Broker Check


March 29, 2017

Last week, Speaker Paul Ryan withdrew the bill that would “repeal and replace” Obamacare. This means that Obamacare is here to stay.

President Trump's White House announced that they will move on to tax reforms so it is unlikely that the U.S. Senate will initiate moves towards “repeal and replace” Obamacare.

What impact will this have on the wary public?

As we have discussed before, the withdrawn bill would have not touched Medicare. Those on Medicare will continue to enjoy their benefits the way they have been. Furthermore, the “donut hole” under Part D will continue to become smaller and smaller until it is done away with in 2020.

(Seniors on Medicare need to be continually assured on their medical coverage because they pay attention to any slight change in benefits. They know that unexpected medical expenses are surprises they can ill-afford in retirement.)

Employees on employer-sponsored or union-sponsored plans have nothing to worry about their benefits. Their benefits remain the same whether “stay”, “amend”, or “repeal and replace” takes place. Those on a High Deductible Health Plan (HDHP) may want to consider enrolling on a Hospital Indemnity plan, an ancillary insurance that takes care of deductibles in cases of hospitalization.

Medi-Cal (MediCaid) beneficiaries will continue to receive benefits subject to certain changes that the Centers for Medicare and MediCaid Services (CMS) may impose thru new administrative rules and regulations. Apparently, the MediCaid expansion provision enshrined in Obamacare will remain to be the law enforced on those states that accepted MediCaid expansion. New initiatives lie in the hands of Ms. Verma Sheema, the new head of CMS.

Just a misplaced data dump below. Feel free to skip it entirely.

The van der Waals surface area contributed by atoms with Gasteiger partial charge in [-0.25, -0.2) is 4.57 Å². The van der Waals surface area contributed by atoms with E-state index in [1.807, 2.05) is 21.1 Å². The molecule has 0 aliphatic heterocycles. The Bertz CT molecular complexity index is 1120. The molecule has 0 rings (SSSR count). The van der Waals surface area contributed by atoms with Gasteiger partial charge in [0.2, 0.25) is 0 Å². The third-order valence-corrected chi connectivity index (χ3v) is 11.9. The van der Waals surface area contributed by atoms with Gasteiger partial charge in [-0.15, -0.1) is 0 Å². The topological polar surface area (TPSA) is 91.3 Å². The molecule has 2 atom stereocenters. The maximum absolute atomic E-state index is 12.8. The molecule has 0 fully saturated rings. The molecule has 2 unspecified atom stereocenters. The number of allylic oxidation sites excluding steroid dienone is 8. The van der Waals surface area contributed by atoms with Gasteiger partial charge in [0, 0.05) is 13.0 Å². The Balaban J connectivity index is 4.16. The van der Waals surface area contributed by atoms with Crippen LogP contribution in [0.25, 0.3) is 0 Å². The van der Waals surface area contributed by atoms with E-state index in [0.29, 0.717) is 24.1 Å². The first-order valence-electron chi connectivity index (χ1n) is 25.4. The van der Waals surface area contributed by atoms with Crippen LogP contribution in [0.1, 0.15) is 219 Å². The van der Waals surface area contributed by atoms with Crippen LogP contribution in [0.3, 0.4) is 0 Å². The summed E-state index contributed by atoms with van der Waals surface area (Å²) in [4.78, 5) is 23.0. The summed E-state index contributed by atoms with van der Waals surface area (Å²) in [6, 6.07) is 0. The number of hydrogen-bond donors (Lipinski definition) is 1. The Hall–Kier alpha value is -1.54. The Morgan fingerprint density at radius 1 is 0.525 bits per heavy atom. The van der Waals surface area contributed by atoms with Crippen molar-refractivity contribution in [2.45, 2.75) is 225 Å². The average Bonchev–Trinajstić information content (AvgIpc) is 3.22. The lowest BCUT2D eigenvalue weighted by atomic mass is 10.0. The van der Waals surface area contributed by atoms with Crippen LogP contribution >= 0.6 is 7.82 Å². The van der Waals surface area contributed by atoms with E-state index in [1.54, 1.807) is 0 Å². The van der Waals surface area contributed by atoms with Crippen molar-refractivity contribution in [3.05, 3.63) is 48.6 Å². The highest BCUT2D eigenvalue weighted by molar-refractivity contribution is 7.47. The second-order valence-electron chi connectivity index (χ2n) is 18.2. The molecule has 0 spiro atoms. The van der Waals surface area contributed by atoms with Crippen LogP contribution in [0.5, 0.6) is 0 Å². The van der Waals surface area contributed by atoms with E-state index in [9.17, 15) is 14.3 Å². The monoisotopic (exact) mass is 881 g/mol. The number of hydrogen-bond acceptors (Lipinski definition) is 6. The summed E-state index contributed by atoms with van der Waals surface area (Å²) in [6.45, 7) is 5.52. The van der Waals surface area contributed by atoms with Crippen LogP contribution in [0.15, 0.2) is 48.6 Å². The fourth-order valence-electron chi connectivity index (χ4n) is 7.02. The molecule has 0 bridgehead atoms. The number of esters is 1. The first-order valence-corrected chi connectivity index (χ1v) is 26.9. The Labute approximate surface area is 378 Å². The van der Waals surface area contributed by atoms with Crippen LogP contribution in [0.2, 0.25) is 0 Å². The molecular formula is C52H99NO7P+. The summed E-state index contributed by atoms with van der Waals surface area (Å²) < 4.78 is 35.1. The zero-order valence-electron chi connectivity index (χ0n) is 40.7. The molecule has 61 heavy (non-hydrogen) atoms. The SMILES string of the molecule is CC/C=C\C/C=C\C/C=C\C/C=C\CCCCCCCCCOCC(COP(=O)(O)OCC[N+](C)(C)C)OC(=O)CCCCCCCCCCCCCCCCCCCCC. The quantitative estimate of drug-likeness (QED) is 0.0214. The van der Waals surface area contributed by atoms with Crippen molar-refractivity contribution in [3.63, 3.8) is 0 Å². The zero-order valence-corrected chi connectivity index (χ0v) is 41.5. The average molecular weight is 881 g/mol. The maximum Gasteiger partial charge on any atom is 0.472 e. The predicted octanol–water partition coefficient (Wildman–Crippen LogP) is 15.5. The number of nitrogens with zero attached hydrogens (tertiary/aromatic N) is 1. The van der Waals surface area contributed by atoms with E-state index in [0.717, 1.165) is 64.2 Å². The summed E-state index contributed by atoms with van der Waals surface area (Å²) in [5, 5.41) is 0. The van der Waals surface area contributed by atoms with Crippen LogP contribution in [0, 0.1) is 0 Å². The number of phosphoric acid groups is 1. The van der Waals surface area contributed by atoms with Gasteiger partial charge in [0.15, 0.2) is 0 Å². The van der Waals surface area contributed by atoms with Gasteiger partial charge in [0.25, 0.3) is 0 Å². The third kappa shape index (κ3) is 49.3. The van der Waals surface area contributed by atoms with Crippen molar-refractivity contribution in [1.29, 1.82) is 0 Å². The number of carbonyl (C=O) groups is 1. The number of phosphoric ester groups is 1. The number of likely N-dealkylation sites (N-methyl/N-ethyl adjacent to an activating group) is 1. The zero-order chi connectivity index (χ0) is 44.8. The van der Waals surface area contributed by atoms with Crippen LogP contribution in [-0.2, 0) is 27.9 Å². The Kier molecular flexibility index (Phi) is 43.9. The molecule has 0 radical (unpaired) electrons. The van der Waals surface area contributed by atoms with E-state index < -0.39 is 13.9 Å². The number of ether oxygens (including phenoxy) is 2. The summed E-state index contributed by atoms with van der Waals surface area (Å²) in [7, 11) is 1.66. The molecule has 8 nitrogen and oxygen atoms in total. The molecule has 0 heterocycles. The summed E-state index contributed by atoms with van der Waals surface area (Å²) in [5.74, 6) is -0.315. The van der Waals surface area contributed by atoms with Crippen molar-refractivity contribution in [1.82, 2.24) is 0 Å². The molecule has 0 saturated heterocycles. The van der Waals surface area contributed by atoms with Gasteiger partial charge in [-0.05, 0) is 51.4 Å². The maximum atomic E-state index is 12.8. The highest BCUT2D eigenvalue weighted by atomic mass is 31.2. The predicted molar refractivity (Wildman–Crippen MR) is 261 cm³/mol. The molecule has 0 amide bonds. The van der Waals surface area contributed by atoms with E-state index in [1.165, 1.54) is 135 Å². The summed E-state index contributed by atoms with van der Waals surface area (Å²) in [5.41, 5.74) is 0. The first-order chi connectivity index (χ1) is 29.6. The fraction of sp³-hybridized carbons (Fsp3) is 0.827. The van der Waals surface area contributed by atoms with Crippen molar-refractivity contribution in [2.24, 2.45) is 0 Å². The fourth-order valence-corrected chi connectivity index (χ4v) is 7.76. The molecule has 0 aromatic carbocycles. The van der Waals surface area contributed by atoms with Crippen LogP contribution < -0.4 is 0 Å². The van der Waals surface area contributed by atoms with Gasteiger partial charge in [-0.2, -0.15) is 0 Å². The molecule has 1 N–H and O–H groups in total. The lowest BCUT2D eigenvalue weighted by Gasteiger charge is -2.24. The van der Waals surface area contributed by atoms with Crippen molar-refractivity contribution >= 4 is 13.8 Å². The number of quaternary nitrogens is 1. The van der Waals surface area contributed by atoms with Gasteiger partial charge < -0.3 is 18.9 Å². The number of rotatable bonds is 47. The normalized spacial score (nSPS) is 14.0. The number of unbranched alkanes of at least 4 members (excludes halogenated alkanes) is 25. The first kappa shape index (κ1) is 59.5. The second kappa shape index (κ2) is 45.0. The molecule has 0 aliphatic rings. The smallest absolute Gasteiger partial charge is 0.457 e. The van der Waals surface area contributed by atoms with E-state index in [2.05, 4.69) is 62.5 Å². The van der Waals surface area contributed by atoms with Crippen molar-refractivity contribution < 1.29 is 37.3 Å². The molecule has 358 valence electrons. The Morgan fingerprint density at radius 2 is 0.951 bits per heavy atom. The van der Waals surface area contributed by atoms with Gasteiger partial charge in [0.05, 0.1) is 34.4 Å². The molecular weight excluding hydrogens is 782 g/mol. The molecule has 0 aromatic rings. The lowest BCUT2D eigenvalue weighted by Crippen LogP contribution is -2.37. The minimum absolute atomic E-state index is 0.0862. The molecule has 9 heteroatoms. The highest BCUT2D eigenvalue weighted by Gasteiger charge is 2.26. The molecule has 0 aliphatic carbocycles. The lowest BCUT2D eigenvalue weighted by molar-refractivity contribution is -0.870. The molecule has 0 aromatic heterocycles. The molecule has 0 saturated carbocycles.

What about premiums and deductibles to those on Individual and Family plans?

They remain stable until the end of the year. We will know how they will fare come July when insurance companies submit their rates for 2018.

Persons with pre-existing conditions will continue to have access to coverage and youths 26 years old and below can remain covered under their parent's plan. These provisions were also included on the withdrawn bill.

The mandates remain. Those with no health coverage will pay a fine.

Covered California remains open for enrollment to those with no health coverage for 2017, and have a qualifying event that will make them eligible for a special enrollment.

About the author: LEO MONSALUD is a health advocate who holds CA license # 0G55218 as well as a Non-Resident licenses for Nevada and Michigan. He is a columnist with The Balita Newspaper.